Florida Keys pigs, chickens fleeing Irma holed up in Seminole suburb
Only thing missing are cats and a pear tree, Sanford homeowner says
SANFORD, Fla. – One by one, they wobbled out of the SUV: 200-hundred pound pigs escaping the wrath of Hurricane Irma hours before the Category 4 storm was set to make landfall at their home in the Florida Keys.
Sanford resident Stacey Aspinwall opened her home Saturday to the pigs, "Mac the Pig" and Albert Eintwine, as well as two chickens evacuating from Big Pine Key. Their owners and a boat came too.
“Ten people, a dog, pigs and chickens,” Aspinwall said laughing. “Just no cats and no pear tree.”
Rebecca Schilling’s pigs and Kristin Livengood’s chickens made the trip up in three cars along with their families, leaving Big Pine Key living late Saturday night.
It was a long trip for the animals and their owners.
“They were really stressed out, the 4-year-old (Albert Eintwine) has arthritis,” Aspinwall said. “One of the chickens laid an egg on the way up too.”
When the entourage arrived in the Sanford subdivision of Sylvan Lake Reserve Saturday evening, getting the pigs out of the car took some creativity. Because the ride was so packed, the pigs’ crate wouldn’t fit, which Schilling normally uses as a platform to walk the pigs out. Instead, the welcoming hosts assisted with a folding table and blankets.
Aspinwall shared video with News 6 showing the small Noah’s Arc squealing and wobbling out of the back of a Toyota Scion. [WATCH THE VIDEO AT THE TOP OF THIS STORY]
Thankfully, the folding table supported the weight of both pigs, each weighing about 200 pounds and they were lowered onto the ground.
During Hurricane Irma the pigs will ride out the storm in the Aspinwall’s garage, now functioning as a pig pen. A neighbor had a chicken coop available for the hens, where they will stay on the porch.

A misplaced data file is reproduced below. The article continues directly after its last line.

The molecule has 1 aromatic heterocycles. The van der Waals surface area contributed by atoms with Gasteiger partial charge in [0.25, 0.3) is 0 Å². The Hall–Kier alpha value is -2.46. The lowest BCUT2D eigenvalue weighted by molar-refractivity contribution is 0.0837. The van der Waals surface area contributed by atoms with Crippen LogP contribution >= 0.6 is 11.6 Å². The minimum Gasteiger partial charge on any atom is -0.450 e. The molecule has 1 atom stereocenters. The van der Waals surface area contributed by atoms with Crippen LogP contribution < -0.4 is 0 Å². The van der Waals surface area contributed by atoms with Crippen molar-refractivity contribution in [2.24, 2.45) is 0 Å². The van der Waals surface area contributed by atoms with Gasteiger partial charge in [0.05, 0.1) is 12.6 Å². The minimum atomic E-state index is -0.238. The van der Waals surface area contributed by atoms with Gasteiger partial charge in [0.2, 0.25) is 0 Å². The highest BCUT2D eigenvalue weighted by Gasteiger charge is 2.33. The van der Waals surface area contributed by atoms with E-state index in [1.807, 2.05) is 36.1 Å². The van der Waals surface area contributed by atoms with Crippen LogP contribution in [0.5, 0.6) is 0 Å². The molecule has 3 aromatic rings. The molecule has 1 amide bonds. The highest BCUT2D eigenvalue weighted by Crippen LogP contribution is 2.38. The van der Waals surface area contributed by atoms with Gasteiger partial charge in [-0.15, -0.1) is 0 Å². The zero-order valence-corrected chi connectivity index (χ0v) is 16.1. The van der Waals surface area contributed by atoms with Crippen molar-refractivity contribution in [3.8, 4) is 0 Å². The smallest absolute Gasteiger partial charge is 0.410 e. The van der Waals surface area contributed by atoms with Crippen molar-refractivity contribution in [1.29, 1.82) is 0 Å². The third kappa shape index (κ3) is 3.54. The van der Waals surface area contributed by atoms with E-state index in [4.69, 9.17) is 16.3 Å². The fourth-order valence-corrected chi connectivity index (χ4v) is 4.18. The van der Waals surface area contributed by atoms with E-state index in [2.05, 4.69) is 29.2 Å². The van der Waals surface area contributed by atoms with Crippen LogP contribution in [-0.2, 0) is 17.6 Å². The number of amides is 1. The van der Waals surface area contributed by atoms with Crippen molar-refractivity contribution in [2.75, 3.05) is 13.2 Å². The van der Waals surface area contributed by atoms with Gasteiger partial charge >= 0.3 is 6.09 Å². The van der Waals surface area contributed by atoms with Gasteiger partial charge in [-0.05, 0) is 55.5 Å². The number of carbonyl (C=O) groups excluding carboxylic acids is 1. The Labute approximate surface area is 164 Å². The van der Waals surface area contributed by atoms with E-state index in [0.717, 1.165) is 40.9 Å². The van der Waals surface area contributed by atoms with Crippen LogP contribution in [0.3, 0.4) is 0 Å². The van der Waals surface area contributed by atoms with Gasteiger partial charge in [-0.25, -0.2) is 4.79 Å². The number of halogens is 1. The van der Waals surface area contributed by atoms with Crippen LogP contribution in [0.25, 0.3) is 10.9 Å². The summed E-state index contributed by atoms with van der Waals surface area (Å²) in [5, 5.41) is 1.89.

There aren’t any other pigs in the Sylvan Lake neighborhood, probably because they aren’t allowed by the Homeowners Association, Aspinwall said, making Albert and Mac popular visitors.
“The whole neighborhood has come over to enjoy them,” she said. “It’s little petting zoo.”
The celebrity status likely won't rattle Mac the Pig, who has his own Facebook page.
As for the unusual presence of farm animals in the Seminole County suburb, “We’re guessing the governor made a pardon for livestock,” Aspinwall said.
Handlers all over the state have been rushing to secure animals in their care ahead of Irma’s arrival.
About 250 animals swapped places with inmates of the Key West Jail after the Monroe County Sheriff’s thought jail cells would be safer for the animals.
The Sheriff's Office runs an Animal Farm, housing animals that have been abandoned, abused, confiscated or donated.
Just ahead of Hurricane Irma, 426 inmates were evacuated by bus to lockups in Palm Beach County.
The new population of the Key West jail includes Mo the Sloth and Kramer the Emu, along with horses, pigs, goats, sheep, tropical birds, alligators, snakes, turtles and others.
The Associated Press contributed to this report.
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